Deciding: What’s Right and What’s Not

Listen to what the following scripture says about doing what’s right.

He guides the humble in what is right and teaches them his way.  Psalm 25:9

For we are taking pains to do what is right, not only in the eyes of the Lord but also in the eyes of man.  II Corinthians 8:21

And as for you, brothers, never tire of doing what is right (good).   II Thessalonians 3:13

God expects His people to be doing what is right.  Why do I often struggle in this area?  In life, I am faced with thousands of decisions to do what’s right or to do something else (not right).  There are many reasons to do what’s not right but each decision usually reflects a flaw in my character.  Here are some reasons I have utilize to avoid doing what’s right:

1.  “I would rather do what’s comfortable.”  This thought seems to run rampant in our culture (and many other cultures).  To do what’s right often leads me out of our comfort zone.  I have a tendency to “worship” my comfort zone.  What’s comfortable does not stretch me, grow my faith, or deepen my trust in God.  Once I get comfortable in life, it is extremely hard to live sacrificially in any area, but I choose not to serve the god of comfort.

2.  “I would rather do what’s easy.”  Someone has stated, “Nothing worthwhile comes easy.”  I typically don’t like what is hard, difficult, or demanding.  I want life to be easy, predictable, and easily sustainable.  The god of laziness directs me toward the easy decision when I understand that it’s not the right decision, but I choose not to serve this god of laziness.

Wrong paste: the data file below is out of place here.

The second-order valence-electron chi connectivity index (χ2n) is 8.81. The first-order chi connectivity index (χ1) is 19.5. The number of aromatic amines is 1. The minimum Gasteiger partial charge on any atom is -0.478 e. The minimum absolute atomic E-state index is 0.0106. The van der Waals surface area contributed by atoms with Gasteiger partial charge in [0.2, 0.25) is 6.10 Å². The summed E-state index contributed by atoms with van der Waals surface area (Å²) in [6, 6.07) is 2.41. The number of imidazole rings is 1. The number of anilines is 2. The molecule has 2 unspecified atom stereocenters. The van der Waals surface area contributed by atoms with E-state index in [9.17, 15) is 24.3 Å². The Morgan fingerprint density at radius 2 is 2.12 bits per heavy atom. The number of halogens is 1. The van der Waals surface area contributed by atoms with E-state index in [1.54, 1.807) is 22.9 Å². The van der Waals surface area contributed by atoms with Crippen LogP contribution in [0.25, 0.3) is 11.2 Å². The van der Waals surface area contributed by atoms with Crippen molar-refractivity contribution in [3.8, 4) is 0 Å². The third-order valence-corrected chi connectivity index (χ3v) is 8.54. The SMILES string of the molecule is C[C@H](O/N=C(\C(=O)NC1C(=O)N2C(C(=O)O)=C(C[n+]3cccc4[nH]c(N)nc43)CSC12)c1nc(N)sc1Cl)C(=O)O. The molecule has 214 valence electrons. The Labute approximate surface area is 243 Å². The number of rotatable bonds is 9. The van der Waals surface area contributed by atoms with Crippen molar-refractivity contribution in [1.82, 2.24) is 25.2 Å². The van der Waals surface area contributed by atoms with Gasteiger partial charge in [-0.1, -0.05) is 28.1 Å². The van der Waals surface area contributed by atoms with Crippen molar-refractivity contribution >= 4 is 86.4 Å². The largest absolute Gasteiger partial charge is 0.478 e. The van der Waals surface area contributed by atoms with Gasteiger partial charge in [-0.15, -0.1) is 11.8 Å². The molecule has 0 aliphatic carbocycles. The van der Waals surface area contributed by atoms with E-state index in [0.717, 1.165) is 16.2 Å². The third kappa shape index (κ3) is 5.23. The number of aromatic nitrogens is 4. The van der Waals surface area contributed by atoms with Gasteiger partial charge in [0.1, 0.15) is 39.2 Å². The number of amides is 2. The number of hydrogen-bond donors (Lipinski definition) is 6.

3.  “I would rather do what’s popular.”  It is difficult to live opposite of what’s popular.  I prefer to “blend in” opposed to “stand out.”  At times, I become more concerned about pleasing people than pleasing God.  Speaking up for God can be socially or even physically dangerous.  Seeing a need and ignoring it is convicting.  Satan loves to whisper in my ear, “Someone else will do it.  Don’t worry about it.”  I am not suggesting that we “hunt” for opportunities to oppose the popular, but we certainly don’t want to “hide” from them.  I choose not to serve the god of popularity.

4.  “I would rather not be confrontational.“   Most of us, including me, do not love conflict.  It is easier to ignore wrongs than confront the wrongdoer.  It is frightening to lovingly address someone who I perceive to be in the wrong.  It is usually hardest to confront those closest to me.  It can be terrifying to step into a situation that might produce a war, but I choose not to serve the god of fear.

Obedience to God is doing what’s right.  If God is moving my heart to pursue a course of action, then doing nothing or being disobedient are not options.  If my fear of people exceeds my fear of God, then I am in trouble.  Also, if I am willing to accept Satan’s lies, then I will never make a difference.

God did not put me on earth to please people or to be my own god.  It’s about Him and bringing glory to Him.  So the question that I need to be reminded of each day while on earth is, “Does this honor God?”  That is the best foundation for deciding what’s right.


Comments

  1. Mark Vernik says:

    Dean, I thrilled that you are posting regularly. Wanted you to know that you are appreciated and that I enjoy reading your articles. Thank you.

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